Americans more open about mental health issues but stigma persists, finds survey

Americans more open about mental health issues but stigma persists, finds survey

While the general awareness about mental health problems is on the rise in the United States, stigmas and misperceptions surrounding them are still prevalent among Americans, a recent survey reveals. According to the survey conducted on 3,000 U.S. adults, 70 percent of the respondents were comparatively more open to talking about mental health than a decade ago.

Moreover, a majority of the people participating in the survey were willing to help family members or friends living with mental health disorders such as depression and anxiety. However, the respondents also accepted the prevalence of age-old misperceptions in the country, with many still relating mental health disorders, at least partially, to “personal failings.”

Dr. Don Mordecai, the brain behind the poll, referred this stigmatization as “disappointing.” Mordecai, who is director of mental health and addiction medicine services at Kaiser Permanente in Oakland, California, said, “These are true brain conditions and we have to get away from the blaming.”

As per the survey, nearly 40 percent participants admitted to having faced a mental health “issue” at some point, while 92 percent of them sought some kind of help. Besides, 70 percent of respondents were willing to offer support to people struggling with a mental health condition. However, the survey also reported some anomalies. Three-quarters of participants felt that treatment of mental disorders should not be different from physical health problems.

Stigmas affecting prognosis of mental illnesses

Mental health conditions adversely affect one’s thinking, mood and behavior. Generally, psychiatric disorders result from biological factors (including genes or brain chemistry), life experiences (trauma or abuse) and a family history of similar problems. Like physical ailments, mental illnesses also require timely detection and treatment.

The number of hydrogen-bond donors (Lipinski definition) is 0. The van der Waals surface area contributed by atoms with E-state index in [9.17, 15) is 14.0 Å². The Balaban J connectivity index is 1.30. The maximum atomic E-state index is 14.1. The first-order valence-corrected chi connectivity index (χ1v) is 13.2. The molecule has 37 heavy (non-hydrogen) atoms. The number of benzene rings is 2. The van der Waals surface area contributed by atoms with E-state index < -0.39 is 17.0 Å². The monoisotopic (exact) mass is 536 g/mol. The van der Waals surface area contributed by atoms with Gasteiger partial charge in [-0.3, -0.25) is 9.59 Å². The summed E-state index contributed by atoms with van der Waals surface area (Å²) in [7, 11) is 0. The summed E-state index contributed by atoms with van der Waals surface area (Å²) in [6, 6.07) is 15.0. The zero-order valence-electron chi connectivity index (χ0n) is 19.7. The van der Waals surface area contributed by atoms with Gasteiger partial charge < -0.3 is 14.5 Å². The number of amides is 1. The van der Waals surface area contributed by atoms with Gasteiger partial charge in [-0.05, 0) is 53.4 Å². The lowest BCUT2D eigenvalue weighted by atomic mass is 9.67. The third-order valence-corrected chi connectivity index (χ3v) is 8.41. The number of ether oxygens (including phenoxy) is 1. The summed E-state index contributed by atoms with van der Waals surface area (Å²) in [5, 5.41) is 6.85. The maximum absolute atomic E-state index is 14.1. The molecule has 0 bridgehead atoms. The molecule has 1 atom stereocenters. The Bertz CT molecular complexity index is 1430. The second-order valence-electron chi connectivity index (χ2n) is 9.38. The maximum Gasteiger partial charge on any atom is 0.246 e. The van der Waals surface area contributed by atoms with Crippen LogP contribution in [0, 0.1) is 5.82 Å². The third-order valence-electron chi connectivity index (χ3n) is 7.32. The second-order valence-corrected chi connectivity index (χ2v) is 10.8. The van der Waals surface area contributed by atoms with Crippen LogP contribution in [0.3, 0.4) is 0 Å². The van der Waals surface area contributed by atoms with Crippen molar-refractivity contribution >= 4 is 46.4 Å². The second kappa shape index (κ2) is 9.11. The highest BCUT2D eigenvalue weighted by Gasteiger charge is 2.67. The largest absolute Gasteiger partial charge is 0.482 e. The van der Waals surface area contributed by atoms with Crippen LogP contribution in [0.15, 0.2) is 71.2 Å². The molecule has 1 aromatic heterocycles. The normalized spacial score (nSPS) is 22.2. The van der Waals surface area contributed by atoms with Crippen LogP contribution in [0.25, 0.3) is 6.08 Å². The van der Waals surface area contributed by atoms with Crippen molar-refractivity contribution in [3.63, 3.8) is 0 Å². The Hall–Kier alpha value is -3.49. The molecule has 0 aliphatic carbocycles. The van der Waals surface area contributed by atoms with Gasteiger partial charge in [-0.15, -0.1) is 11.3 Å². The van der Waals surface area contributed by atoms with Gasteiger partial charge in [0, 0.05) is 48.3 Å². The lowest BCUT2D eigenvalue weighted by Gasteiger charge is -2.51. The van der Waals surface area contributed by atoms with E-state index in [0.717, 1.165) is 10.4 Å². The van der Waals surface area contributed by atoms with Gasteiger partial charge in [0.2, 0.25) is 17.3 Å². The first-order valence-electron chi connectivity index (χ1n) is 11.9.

However, many people with mental disorders find it difficult to seek timely treatment due to stigmas associated with such problems. According to the survey, a significant number of respondents, including one-quarter of millennials thought that “most people” with mental health problems did not need treatment and could recover on their own. This belief, as Mordecai pointed out, is quite worrisome. In another concerning revelation, more than 50 percent respondents felt that a family member or friend was silently battling a mental health condition, but could not disclose it out of fear of stigmatization or shame.

As per another national survey conducted by Michigan State University scholars, less than half of Americans said that they could recognize anxiety. However, most people were not aware what to do about depression even when they identified it, while 80 percent did not consider prescription drug abuse as a treatable problem. The survey, published in April 2017, examined mental health literacy on four major concerns, including anxiety, depression, prescription drug misuse and alcohol abuse. The authors concluded that despite the huge progress made in the area of mental health literacy in recent decades, people were still ignorant of signs and risks of psychiatric illnesses. Moreover, they felt the need of educating people about overcoming stigma to be able to better deal with such problems.

Dealing with mental health problems

There is an immediate need to dedicate efforts to help communities learn about the ways to address behavioral health challenges, especially substance abuse and suicidal behavior that affect the majority of the population. Most people with mental health problems can recover. While treatment and recovery are gradual processes, seeking professional help is the first step.

People who know someone with a mental health problem should encourage him or her to seek professional help. The 24/7 Mental Health Helpline is a reliable outpatient mental health helpline that offers credible information about treatment options. Call our 24/7 helpline 855-653-8178 or chat online with one of our representatives for more information about an outpatient mental health helpline center near you.